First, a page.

The Department of Health and Human Services' Office of the Inspector General wants more authority over Medicare fraud, including the ability to go after executives who have left the company, according to The Hill.
Currently, HHS can exclude from all federal healthcare programs any company owner or employee who knew, or should have known, about improprieties leading to a company's conviction. But, The Hill reports, there's a loophole: That individual must still be with the company. Culpable executives can resign and go to work elsewhere.
So OIG is asking Congress for a longer reach.
"What we're trying to say to the executives is, 'This isn't just going to fall on the company,'" Lewis Morris, chief counsel for the OIG, told The Hill. "We've got to hold the executives responsible." The culprit, he added, will "be known as the guy who was excluded from Medicare--so who's going to hire him?"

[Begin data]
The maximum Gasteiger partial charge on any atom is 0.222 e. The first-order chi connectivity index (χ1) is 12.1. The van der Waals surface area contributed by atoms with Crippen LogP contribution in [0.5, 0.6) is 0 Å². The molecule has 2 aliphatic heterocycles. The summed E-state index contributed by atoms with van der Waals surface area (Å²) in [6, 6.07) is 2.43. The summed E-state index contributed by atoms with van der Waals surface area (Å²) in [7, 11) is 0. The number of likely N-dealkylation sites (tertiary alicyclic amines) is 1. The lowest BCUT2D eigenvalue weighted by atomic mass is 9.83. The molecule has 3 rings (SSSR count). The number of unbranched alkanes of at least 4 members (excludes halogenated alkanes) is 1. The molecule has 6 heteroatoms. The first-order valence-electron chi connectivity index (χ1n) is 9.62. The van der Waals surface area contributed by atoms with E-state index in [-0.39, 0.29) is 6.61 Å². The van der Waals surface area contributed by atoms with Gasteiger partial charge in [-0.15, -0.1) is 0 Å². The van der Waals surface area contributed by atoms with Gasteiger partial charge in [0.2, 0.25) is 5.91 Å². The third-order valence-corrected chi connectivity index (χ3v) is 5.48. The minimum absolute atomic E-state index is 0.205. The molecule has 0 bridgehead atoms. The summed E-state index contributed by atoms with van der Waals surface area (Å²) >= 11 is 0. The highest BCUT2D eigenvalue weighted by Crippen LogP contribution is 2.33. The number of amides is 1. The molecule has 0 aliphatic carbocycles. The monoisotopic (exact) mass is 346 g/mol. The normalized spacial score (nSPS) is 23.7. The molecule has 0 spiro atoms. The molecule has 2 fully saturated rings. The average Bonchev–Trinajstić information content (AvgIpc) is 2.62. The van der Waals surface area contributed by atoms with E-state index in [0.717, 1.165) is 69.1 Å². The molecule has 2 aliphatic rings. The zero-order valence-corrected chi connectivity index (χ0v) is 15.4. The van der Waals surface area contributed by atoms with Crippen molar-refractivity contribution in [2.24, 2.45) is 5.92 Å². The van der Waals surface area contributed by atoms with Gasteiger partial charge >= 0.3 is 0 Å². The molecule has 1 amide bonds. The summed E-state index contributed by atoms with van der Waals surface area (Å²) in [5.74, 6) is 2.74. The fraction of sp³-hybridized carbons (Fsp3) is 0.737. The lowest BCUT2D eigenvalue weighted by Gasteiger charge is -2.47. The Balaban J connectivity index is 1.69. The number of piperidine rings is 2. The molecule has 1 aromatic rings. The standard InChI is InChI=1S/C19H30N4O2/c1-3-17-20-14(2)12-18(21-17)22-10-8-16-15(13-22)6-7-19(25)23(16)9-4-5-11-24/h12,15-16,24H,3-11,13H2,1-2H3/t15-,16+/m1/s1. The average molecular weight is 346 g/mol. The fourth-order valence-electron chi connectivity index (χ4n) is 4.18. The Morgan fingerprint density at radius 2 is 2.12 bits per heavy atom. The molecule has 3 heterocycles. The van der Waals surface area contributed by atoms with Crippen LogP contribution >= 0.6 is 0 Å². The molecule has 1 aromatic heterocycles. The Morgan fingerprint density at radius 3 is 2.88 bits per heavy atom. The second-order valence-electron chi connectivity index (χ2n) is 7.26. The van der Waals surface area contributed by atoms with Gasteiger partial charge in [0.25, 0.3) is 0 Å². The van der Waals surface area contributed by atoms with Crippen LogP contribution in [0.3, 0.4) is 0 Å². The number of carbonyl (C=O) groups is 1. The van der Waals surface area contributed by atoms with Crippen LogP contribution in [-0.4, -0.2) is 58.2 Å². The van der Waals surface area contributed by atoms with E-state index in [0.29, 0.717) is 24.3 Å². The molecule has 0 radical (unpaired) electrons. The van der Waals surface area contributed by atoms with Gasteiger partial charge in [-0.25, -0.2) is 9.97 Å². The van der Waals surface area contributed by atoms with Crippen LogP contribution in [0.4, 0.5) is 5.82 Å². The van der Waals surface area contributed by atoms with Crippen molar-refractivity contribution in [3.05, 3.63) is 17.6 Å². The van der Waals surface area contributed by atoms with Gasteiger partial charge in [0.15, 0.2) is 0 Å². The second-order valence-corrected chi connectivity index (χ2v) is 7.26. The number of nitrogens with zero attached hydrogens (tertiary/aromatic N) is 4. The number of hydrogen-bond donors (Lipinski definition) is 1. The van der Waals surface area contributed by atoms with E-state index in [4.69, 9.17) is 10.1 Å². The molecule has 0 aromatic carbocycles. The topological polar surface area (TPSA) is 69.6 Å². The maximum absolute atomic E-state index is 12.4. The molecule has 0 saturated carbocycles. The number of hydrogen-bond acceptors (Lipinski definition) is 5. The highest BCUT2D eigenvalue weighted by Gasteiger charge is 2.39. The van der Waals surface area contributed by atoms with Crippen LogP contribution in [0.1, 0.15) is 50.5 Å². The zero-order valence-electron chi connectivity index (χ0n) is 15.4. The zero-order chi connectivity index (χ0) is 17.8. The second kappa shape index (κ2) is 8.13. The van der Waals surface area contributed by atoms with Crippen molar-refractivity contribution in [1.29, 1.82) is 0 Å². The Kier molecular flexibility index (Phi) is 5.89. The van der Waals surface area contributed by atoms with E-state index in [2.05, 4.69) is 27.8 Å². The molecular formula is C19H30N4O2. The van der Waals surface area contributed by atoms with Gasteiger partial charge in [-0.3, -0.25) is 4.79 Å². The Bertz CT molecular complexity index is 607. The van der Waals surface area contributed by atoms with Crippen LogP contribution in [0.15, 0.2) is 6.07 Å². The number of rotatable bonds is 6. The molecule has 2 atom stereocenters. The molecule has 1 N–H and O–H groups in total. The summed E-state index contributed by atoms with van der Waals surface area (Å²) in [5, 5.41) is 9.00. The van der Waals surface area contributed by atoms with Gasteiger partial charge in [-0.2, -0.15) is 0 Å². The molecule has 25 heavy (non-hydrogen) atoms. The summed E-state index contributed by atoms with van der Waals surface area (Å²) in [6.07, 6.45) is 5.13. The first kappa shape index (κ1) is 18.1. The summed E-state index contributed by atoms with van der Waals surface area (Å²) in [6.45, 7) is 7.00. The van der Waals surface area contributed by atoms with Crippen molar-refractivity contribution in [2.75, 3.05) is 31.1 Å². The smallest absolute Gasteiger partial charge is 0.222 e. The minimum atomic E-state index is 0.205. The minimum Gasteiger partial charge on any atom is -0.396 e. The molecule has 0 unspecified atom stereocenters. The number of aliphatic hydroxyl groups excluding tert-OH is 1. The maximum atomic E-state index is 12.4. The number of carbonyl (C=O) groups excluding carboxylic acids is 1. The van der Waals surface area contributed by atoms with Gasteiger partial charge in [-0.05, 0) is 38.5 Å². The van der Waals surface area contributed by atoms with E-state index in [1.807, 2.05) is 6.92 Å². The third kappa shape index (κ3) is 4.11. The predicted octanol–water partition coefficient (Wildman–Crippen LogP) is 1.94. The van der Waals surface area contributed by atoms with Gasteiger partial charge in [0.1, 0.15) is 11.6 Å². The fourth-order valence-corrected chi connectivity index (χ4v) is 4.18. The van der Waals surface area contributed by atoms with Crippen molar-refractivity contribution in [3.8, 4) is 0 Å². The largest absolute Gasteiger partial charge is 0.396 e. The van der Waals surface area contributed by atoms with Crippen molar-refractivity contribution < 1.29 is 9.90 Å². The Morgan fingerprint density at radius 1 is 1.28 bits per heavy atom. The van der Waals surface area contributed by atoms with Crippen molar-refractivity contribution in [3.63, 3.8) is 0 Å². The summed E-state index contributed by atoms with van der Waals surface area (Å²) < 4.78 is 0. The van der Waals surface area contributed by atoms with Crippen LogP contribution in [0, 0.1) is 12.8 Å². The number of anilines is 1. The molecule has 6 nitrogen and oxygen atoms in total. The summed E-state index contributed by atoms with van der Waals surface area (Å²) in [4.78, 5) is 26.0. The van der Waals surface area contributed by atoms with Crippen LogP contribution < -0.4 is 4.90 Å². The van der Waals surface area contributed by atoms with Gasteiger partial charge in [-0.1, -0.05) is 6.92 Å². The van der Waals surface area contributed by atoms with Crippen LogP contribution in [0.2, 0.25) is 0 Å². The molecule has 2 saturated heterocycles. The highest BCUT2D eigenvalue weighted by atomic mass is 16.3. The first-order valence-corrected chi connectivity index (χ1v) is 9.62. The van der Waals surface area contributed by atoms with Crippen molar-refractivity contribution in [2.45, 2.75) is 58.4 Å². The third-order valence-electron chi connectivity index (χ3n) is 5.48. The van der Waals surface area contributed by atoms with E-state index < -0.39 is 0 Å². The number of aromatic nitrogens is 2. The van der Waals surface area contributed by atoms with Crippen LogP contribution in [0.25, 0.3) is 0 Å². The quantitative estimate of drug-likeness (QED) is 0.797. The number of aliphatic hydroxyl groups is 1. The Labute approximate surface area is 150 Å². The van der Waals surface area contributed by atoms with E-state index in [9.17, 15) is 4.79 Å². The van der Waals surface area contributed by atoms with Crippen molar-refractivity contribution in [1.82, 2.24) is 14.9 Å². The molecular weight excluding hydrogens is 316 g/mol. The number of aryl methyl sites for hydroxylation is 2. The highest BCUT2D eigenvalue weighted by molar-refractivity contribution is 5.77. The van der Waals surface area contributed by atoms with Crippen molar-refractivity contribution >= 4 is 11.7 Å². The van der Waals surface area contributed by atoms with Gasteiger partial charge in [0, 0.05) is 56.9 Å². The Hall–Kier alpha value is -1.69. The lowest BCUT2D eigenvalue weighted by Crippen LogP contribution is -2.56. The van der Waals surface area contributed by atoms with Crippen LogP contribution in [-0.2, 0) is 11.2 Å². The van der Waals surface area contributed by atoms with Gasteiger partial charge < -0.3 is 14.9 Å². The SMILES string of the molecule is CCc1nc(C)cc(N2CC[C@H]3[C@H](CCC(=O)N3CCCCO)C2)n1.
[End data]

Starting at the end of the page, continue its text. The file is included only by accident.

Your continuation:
Morris also warned Congress that proposed changes in payment structure--such as bundled or global payments--would allow dishonest providers to skimp on care, the Boston Globe reports.
"Some new arrangements may require new approaches to combating fraud, waste, and abuse. Moreover, depending on their design and operation, some new arrangements may pose different risks that will need to be addressed. These risks could include, for example, stinting on care, discrimination against sicker patients, misreporting quality and performance data, and gaming of payment windows to 'double bill' for otherwise bundled services," Morris said in his testimony before House Committee on Ways and Means, Subcommittees on Health and Oversight.